One simple change that would improve safety a great deal: eliminate the parking spot on the near corner of right and left-hand turns off avenues. Cars in those spots block drivers’ view of people entering the crosswalk on the cross street; eliminating cars from those spots would create a line-of-sight all the way to the sidewalk, where pedestrians enter the street. It’s no coincidence that 75% of pedestrians injured in NYC traffic accidents were in the crosswalk. The current situation is particularly dangerous for children in strollers and people in wheelchairs, because they are low in the line-of-sight and thus obscured by even a low or small car. This change has been used with success in a number of cities. It means losing one parking place every block. If NYers could put up with that “inconvenience,” pedestrians here would be much safer.

  • Concerned Ped

    One simple change that would improve safety a great deal: eliminate the parking spot on the near corner of right and left-hand turns off avenues. Cars in those spots block drivers’ view of people entering the crosswalk on the cross street; eliminating cars from those spots would create a line-of-sight all the way to the sidewalk, where pedestrians enter the street. It’s no coincidence that 75% of pedestrians injured in NYC traffic accidents were in the crosswalk. The current situation is particularly dangerous for children in strollers and people in wheelchairs, because they are low in the line-of-sight and thus obscured by even a low or small car. This change has been used with success in a number of cities. It means losing one parking place every block. If NYers could put up with that “inconvenience,” pedestrians here would be much safer.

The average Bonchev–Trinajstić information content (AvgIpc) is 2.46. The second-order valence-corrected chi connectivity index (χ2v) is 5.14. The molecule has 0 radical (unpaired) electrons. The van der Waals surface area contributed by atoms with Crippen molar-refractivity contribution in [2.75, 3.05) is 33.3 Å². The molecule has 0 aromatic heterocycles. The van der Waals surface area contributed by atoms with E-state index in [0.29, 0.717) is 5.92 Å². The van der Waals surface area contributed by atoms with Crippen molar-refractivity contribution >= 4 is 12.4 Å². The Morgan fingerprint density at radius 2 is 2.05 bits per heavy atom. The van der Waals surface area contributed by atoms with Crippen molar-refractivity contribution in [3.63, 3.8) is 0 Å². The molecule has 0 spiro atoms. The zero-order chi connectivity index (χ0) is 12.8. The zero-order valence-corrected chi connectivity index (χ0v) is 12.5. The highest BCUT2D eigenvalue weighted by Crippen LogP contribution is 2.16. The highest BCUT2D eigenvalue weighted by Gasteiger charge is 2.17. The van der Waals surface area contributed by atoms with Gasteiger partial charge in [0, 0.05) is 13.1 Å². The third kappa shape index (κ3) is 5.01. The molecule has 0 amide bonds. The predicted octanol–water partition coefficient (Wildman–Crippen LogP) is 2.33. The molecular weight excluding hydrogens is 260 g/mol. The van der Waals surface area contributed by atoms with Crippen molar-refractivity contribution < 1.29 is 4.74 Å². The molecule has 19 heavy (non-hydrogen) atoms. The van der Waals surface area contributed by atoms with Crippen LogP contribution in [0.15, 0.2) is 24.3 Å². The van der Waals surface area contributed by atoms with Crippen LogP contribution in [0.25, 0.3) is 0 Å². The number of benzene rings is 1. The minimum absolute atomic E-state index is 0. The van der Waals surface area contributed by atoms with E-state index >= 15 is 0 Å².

• Melbourne has a higher number than NY. This is interesting!

  • Yes, the avenues used to be two-ways. Restoring two-way service would be good, but more for good transit than for good pedestrian safety. Both my experience with First and Second and the manuals I’ve read on the subject say that one-way streets are safer for pedestrians all else being equal (and all else may not be equal, because one-way streets make it easier for cars to drive fast). But they really suck for good bus service, especially at the high end when it’s branded as light rail on tires or a surface subway on tires.

    Now, in conjunction with buses, the avenues could be very safe with two-way operation. Build physically separated median bus lanes on First and/or Second, with two or three car and parking lanes on each side. The bus lanes won’t see a large number of vehicles per hour by car standards – about 20 buses per hour per direction is the highest I can conceive of, so they can provide some refuge. Under a two-lane option, the physical separation can be a few feet of raised curb, providing good refuge. (Three lanes already requires taking a few feet of sidewalk, so the separations should be as small as possible, which is about 4-6″.)

  • Iamnotreal

    *farts*

  • @05aff3c0a7c94529dc138ce87543764a:disqus , yes, there are advantages to looking in one direction when crossing a street mid-block. While I disagree with the use of traffic islands at signaled intersections – the “shorelines” need to be brought closer together and the time lengthened – there is a good reason to have them mid-block, so people can cross easier (“illegally”). Or just split up the long blocks!

    The main hobgoblin I am trying to tell people about is also how wide one-ways (e.g. the Avenues in Manhattan) guarantee that people will always be bike salmon (ride against bike traffic). TA rightly tells people to respect the law, but this law is un-natural (as of course salmon headed upstream is natural). 

  • They don’t jaywalk in Hong Kong?? What happens to Chinese people when they come here, then??!!!

  • Ian Turner

    Tom,

    The average occupancy of cars in New York is 1.25. In other words, the vast majority of vehicles have no passengers at all. Even people who own cars in New York are likely to commute by public transit. What was your point again?

    –Ian